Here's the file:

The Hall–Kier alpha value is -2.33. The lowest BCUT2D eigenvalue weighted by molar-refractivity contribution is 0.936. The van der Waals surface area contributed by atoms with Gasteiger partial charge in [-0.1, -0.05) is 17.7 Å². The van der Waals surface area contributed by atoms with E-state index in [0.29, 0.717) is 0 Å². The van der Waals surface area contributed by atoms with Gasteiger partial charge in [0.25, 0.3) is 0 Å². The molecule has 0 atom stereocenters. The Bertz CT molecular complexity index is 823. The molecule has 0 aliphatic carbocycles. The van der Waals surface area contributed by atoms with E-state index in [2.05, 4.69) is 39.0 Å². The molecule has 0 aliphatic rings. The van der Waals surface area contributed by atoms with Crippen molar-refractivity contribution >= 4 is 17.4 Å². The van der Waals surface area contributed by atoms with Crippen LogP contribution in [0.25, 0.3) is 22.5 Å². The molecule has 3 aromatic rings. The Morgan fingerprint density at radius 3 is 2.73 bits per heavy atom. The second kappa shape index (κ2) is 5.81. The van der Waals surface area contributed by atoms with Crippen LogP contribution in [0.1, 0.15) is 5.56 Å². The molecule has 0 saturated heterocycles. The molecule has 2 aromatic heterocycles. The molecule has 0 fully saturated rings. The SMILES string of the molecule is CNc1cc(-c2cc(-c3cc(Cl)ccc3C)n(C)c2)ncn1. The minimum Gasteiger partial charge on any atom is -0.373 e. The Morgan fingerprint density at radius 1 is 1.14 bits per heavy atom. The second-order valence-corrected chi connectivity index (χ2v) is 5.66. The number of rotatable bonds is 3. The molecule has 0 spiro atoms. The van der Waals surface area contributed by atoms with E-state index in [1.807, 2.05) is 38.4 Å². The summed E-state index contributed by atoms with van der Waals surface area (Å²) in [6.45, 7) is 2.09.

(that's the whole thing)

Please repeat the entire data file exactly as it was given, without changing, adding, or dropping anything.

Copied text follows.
The Hall–Kier alpha value is -2.33. The lowest BCUT2D eigenvalue weighted by molar-refractivity contribution is 0.936. The van der Waals surface area contributed by atoms with Gasteiger partial charge in [-0.1, -0.05) is 17.7 Å². The van der Waals surface area contributed by atoms with E-state index in [0.29, 0.717) is 0 Å². The van der Waals surface area contributed by atoms with Gasteiger partial charge in [0.25, 0.3) is 0 Å². The molecule has 0 atom stereocenters. The Bertz CT molecular complexity index is 823. The molecule has 0 aliphatic carbocycles. The van der Waals surface area contributed by atoms with E-state index in [2.05, 4.69) is 39.0 Å². The molecule has 0 aliphatic rings. The van der Waals surface area contributed by atoms with Crippen molar-refractivity contribution >= 4 is 17.4 Å². The van der Waals surface area contributed by atoms with Crippen LogP contribution in [0.25, 0.3) is 22.5 Å². The molecule has 3 aromatic rings. The Morgan fingerprint density at radius 3 is 2.73 bits per heavy atom. The second kappa shape index (κ2) is 5.81. The van der Waals surface area contributed by atoms with Crippen LogP contribution in [0.1, 0.15) is 5.56 Å². The molecule has 0 saturated heterocycles. The molecule has 2 aromatic heterocycles. The molecule has 0 fully saturated rings. The SMILES string of the molecule is CNc1cc(-c2cc(-c3cc(Cl)ccc3C)n(C)c2)ncn1. The minimum Gasteiger partial charge on any atom is -0.373 e. The Morgan fingerprint density at radius 1 is 1.14 bits per heavy atom. The second-order valence-corrected chi connectivity index (χ2v) is 5.66. The number of rotatable bonds is 3. The molecule has 0 spiro atoms. The van der Waals surface area contributed by atoms with E-state index in [1.807, 2.05) is 38.4 Å². The summed E-state index contributed by atoms with van der Waals surface area (Å²) in [6.45, 7) is 2.09.